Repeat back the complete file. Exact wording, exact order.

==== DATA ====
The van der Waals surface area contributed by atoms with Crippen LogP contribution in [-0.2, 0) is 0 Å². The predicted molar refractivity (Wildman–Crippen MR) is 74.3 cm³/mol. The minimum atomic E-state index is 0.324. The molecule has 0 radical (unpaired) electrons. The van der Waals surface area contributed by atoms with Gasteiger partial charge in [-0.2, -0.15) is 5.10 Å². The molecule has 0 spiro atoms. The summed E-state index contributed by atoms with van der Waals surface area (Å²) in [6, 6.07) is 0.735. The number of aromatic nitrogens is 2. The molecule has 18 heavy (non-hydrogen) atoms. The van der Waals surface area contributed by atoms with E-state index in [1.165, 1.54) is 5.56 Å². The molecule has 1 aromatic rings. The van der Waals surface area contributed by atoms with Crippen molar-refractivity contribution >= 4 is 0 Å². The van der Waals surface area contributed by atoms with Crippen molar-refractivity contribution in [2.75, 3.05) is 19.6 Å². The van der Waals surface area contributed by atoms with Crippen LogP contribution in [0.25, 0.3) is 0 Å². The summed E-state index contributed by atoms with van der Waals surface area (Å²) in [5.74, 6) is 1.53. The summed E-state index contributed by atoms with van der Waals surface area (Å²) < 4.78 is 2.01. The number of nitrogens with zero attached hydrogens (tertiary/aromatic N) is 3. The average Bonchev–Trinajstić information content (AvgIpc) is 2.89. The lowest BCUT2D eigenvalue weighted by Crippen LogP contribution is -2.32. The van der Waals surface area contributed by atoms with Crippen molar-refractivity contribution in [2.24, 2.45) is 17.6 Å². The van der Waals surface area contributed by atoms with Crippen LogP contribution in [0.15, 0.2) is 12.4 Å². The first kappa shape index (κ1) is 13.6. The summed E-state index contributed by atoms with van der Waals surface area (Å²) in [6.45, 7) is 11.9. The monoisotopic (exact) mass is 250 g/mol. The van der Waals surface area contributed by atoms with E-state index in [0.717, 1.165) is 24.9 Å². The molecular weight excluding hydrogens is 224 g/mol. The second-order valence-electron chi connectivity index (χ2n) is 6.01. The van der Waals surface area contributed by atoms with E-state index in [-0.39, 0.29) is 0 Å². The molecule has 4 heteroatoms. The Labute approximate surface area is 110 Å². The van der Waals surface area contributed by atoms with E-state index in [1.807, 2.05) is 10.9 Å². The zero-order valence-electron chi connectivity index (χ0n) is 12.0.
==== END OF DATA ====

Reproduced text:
The van der Waals surface area contributed by atoms with Crippen LogP contribution in [-0.2, 0) is 0 Å². The predicted molar refractivity (Wildman–Crippen MR) is 74.3 cm³/mol. The minimum atomic E-state index is 0.324. The molecule has 0 radical (unpaired) electrons. The van der Waals surface area contributed by atoms with Gasteiger partial charge in [-0.2, -0.15) is 5.10 Å². The molecule has 0 spiro atoms. The summed E-state index contributed by atoms with van der Waals surface area (Å²) in [6, 6.07) is 0.735. The number of aromatic nitrogens is 2. The molecule has 18 heavy (non-hydrogen) atoms. The van der Waals surface area contributed by atoms with E-state index in [1.165, 1.54) is 5.56 Å². The molecule has 1 aromatic rings. The van der Waals surface area contributed by atoms with Crippen molar-refractivity contribution >= 4 is 0 Å². The van der Waals surface area contributed by atoms with Crippen molar-refractivity contribution in [2.75, 3.05) is 19.6 Å². The van der Waals surface area contributed by atoms with Crippen LogP contribution in [0.25, 0.3) is 0 Å². The summed E-state index contributed by atoms with van der Waals surface area (Å²) in [5.74, 6) is 1.53. The summed E-state index contributed by atoms with van der Waals surface area (Å²) < 4.78 is 2.01. The number of nitrogens with zero attached hydrogens (tertiary/aromatic N) is 3. The average Bonchev–Trinajstić information content (AvgIpc) is 2.89. The lowest BCUT2D eigenvalue weighted by Crippen LogP contribution is -2.32. The van der Waals surface area contributed by atoms with Crippen molar-refractivity contribution in [2.24, 2.45) is 17.6 Å². The van der Waals surface area contributed by atoms with Crippen LogP contribution in [0.15, 0.2) is 12.4 Å². The first kappa shape index (κ1) is 13.6. The summed E-state index contributed by atoms with van der Waals surface area (Å²) in [6.45, 7) is 11.9. The monoisotopic (exact) mass is 250 g/mol. The van der Waals surface area contributed by atoms with E-state index in [0.717, 1.165) is 24.9 Å². The molecular weight excluding hydrogens is 224 g/mol. The second-order valence-electron chi connectivity index (χ2n) is 6.01. The van der Waals surface area contributed by atoms with E-state index in [-0.39, 0.29) is 0 Å². The molecule has 4 heteroatoms. The Labute approximate surface area is 110 Å². The van der Waals surface area contributed by atoms with E-state index in [1.807, 2.05) is 10.9 Å². The zero-order valence-electron chi connectivity index (χ0n) is 12.0.